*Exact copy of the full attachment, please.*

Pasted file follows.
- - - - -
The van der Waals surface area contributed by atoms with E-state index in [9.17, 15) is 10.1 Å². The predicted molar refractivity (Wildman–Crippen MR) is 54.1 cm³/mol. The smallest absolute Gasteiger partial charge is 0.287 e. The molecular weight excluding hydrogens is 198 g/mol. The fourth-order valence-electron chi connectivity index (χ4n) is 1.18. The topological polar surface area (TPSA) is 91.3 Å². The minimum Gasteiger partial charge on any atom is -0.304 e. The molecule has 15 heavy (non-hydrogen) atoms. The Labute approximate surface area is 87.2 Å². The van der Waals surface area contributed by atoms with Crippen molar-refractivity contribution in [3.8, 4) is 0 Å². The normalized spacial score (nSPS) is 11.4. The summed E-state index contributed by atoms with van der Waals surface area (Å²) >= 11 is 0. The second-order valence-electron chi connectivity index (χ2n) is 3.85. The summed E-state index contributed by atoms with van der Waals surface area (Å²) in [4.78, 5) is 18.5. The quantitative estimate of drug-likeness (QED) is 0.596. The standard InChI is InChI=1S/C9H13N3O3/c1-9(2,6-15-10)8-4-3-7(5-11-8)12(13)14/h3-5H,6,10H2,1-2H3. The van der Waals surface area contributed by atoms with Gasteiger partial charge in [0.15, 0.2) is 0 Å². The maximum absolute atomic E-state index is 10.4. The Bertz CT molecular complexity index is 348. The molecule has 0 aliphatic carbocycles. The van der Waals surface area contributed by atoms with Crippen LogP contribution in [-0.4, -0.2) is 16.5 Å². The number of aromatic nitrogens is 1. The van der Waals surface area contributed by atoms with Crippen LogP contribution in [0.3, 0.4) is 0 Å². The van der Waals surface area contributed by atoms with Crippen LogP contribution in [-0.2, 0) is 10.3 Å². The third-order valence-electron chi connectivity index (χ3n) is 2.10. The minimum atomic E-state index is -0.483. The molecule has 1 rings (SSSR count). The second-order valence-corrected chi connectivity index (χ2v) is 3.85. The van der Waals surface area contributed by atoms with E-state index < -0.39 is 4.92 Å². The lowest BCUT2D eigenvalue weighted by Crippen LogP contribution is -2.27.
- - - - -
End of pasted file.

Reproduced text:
The van der Waals surface area contributed by atoms with E-state index in [9.17, 15) is 10.1 Å². The predicted molar refractivity (Wildman–Crippen MR) is 54.1 cm³/mol. The smallest absolute Gasteiger partial charge is 0.287 e. The molecular weight excluding hydrogens is 198 g/mol. The fourth-order valence-electron chi connectivity index (χ4n) is 1.18. The topological polar surface area (TPSA) is 91.3 Å². The minimum Gasteiger partial charge on any atom is -0.304 e. The molecule has 15 heavy (non-hydrogen) atoms. The Labute approximate surface area is 87.2 Å². The van der Waals surface area contributed by atoms with Crippen molar-refractivity contribution in [3.8, 4) is 0 Å². The normalized spacial score (nSPS) is 11.4. The summed E-state index contributed by atoms with van der Waals surface area (Å²) >= 11 is 0. The second-order valence-electron chi connectivity index (χ2n) is 3.85. The summed E-state index contributed by atoms with van der Waals surface area (Å²) in [4.78, 5) is 18.5. The quantitative estimate of drug-likeness (QED) is 0.596. The standard InChI is InChI=1S/C9H13N3O3/c1-9(2,6-15-10)8-4-3-7(5-11-8)12(13)14/h3-5H,6,10H2,1-2H3. The van der Waals surface area contributed by atoms with Gasteiger partial charge in [0.15, 0.2) is 0 Å². The maximum absolute atomic E-state index is 10.4. The Bertz CT molecular complexity index is 348. The molecule has 0 aliphatic carbocycles. The van der Waals surface area contributed by atoms with Crippen LogP contribution in [-0.4, -0.2) is 16.5 Å². The number of aromatic nitrogens is 1. The van der Waals surface area contributed by atoms with Crippen LogP contribution in [0.3, 0.4) is 0 Å². The van der Waals surface area contributed by atoms with Crippen LogP contribution in [-0.2, 0) is 10.3 Å². The third-order valence-electron chi connectivity index (χ3n) is 2.10. The minimum atomic E-state index is -0.483. The molecule has 1 rings (SSSR count). The second-order valence-corrected chi connectivity index (χ2v) is 3.85. The van der Waals surface area contributed by atoms with E-state index < -0.39 is 4.92 Å². The lowest BCUT2D eigenvalue weighted by Crippen LogP contribution is -2.27.